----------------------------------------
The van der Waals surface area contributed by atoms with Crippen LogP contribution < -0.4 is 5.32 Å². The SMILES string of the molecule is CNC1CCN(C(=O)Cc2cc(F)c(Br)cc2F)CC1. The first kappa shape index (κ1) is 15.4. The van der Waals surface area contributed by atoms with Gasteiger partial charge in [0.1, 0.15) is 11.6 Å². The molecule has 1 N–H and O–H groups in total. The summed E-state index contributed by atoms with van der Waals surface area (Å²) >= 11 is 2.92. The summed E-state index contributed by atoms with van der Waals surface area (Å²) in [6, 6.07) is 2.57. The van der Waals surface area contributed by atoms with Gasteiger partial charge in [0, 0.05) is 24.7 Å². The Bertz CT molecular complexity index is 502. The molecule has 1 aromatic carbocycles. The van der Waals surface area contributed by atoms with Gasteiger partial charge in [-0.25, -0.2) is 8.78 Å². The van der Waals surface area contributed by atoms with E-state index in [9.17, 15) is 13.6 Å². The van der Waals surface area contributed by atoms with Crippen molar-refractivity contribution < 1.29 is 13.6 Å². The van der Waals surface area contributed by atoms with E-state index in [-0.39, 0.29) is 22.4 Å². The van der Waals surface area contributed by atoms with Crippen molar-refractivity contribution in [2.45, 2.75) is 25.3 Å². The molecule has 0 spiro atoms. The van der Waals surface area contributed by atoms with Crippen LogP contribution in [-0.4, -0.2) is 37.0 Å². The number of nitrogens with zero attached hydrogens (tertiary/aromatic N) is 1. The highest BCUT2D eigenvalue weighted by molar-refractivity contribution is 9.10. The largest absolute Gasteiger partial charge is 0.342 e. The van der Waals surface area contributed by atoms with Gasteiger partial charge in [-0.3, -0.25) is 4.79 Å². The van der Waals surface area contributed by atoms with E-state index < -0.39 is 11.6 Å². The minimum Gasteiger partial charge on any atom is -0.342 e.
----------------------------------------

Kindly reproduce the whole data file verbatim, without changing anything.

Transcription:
The van der Waals surface area contributed by atoms with Crippen LogP contribution < -0.4 is 5.32 Å². The SMILES string of the molecule is CNC1CCN(C(=O)Cc2cc(F)c(Br)cc2F)CC1. The first kappa shape index (κ1) is 15.4. The van der Waals surface area contributed by atoms with Gasteiger partial charge in [0.1, 0.15) is 11.6 Å². The molecule has 1 N–H and O–H groups in total. The summed E-state index contributed by atoms with van der Waals surface area (Å²) >= 11 is 2.92. The summed E-state index contributed by atoms with van der Waals surface area (Å²) in [6, 6.07) is 2.57. The van der Waals surface area contributed by atoms with Gasteiger partial charge in [0, 0.05) is 24.7 Å². The Bertz CT molecular complexity index is 502. The molecule has 1 aromatic carbocycles. The van der Waals surface area contributed by atoms with Gasteiger partial charge in [-0.25, -0.2) is 8.78 Å². The van der Waals surface area contributed by atoms with E-state index in [9.17, 15) is 13.6 Å². The van der Waals surface area contributed by atoms with Crippen molar-refractivity contribution < 1.29 is 13.6 Å². The van der Waals surface area contributed by atoms with E-state index in [-0.39, 0.29) is 22.4 Å². The van der Waals surface area contributed by atoms with Crippen molar-refractivity contribution in [2.45, 2.75) is 25.3 Å². The molecule has 0 spiro atoms. The van der Waals surface area contributed by atoms with Crippen LogP contribution in [-0.4, -0.2) is 37.0 Å². The number of nitrogens with zero attached hydrogens (tertiary/aromatic N) is 1. The highest BCUT2D eigenvalue weighted by molar-refractivity contribution is 9.10. The largest absolute Gasteiger partial charge is 0.342 e. The van der Waals surface area contributed by atoms with Gasteiger partial charge in [-0.3, -0.25) is 4.79 Å². The van der Waals surface area contributed by atoms with E-state index < -0.39 is 11.6 Å². The minimum Gasteiger partial charge on any atom is -0.342 e.